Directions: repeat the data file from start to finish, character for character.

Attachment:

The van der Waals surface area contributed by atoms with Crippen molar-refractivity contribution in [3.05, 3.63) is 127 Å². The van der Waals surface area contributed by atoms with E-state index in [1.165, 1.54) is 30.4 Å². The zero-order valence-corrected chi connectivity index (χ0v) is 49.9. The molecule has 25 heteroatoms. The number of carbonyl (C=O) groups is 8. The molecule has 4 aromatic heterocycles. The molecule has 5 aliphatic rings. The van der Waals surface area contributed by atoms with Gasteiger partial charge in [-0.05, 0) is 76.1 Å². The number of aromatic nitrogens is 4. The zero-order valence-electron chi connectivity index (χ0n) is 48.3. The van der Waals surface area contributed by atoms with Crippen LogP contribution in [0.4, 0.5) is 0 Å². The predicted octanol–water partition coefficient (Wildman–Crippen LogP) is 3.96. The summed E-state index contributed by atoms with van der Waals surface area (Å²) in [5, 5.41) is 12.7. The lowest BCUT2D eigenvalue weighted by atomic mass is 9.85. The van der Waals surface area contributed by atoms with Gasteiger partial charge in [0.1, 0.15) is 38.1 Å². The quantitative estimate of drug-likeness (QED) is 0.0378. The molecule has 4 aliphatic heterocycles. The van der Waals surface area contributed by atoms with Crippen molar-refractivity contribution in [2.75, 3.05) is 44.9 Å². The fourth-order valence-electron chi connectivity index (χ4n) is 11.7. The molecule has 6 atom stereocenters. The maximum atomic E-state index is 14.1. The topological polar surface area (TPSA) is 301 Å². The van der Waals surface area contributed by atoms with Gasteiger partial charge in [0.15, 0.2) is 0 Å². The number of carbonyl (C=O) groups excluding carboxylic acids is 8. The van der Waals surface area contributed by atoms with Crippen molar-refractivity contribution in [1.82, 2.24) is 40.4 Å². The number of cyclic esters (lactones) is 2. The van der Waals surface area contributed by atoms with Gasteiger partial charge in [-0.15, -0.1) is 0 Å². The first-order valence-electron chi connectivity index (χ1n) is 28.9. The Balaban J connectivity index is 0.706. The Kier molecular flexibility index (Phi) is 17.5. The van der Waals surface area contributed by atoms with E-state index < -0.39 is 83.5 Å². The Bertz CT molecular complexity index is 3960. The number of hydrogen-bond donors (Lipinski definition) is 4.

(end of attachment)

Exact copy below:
The van der Waals surface area contributed by atoms with Crippen molar-refractivity contribution in [3.05, 3.63) is 127 Å². The van der Waals surface area contributed by atoms with E-state index in [1.165, 1.54) is 30.4 Å². The zero-order valence-corrected chi connectivity index (χ0v) is 49.9. The molecule has 25 heteroatoms. The number of carbonyl (C=O) groups is 8. The molecule has 4 aromatic heterocycles. The molecule has 5 aliphatic rings. The van der Waals surface area contributed by atoms with Gasteiger partial charge in [-0.05, 0) is 76.1 Å². The number of aromatic nitrogens is 4. The zero-order valence-electron chi connectivity index (χ0n) is 48.3. The van der Waals surface area contributed by atoms with Crippen LogP contribution in [0.4, 0.5) is 0 Å². The predicted octanol–water partition coefficient (Wildman–Crippen LogP) is 3.96. The summed E-state index contributed by atoms with van der Waals surface area (Å²) in [5, 5.41) is 12.7. The lowest BCUT2D eigenvalue weighted by atomic mass is 9.85. The van der Waals surface area contributed by atoms with Gasteiger partial charge in [0.1, 0.15) is 38.1 Å². The quantitative estimate of drug-likeness (QED) is 0.0378. The molecule has 4 aliphatic heterocycles. The van der Waals surface area contributed by atoms with Crippen molar-refractivity contribution in [2.75, 3.05) is 44.9 Å². The fourth-order valence-electron chi connectivity index (χ4n) is 11.7. The molecule has 6 atom stereocenters. The maximum atomic E-state index is 14.1. The topological polar surface area (TPSA) is 301 Å². The van der Waals surface area contributed by atoms with Gasteiger partial charge in [0.15, 0.2) is 0 Å². The number of carbonyl (C=O) groups excluding carboxylic acids is 8. The van der Waals surface area contributed by atoms with Crippen molar-refractivity contribution in [1.82, 2.24) is 40.4 Å². The number of cyclic esters (lactones) is 2. The van der Waals surface area contributed by atoms with Gasteiger partial charge in [-0.15, -0.1) is 0 Å². The first-order valence-electron chi connectivity index (χ1n) is 28.9. The Balaban J connectivity index is 0.706. The Kier molecular flexibility index (Phi) is 17.5. The van der Waals surface area contributed by atoms with E-state index < -0.39 is 83.5 Å². The Bertz CT molecular complexity index is 3960. The number of hydrogen-bond donors (Lipinski definition) is 4.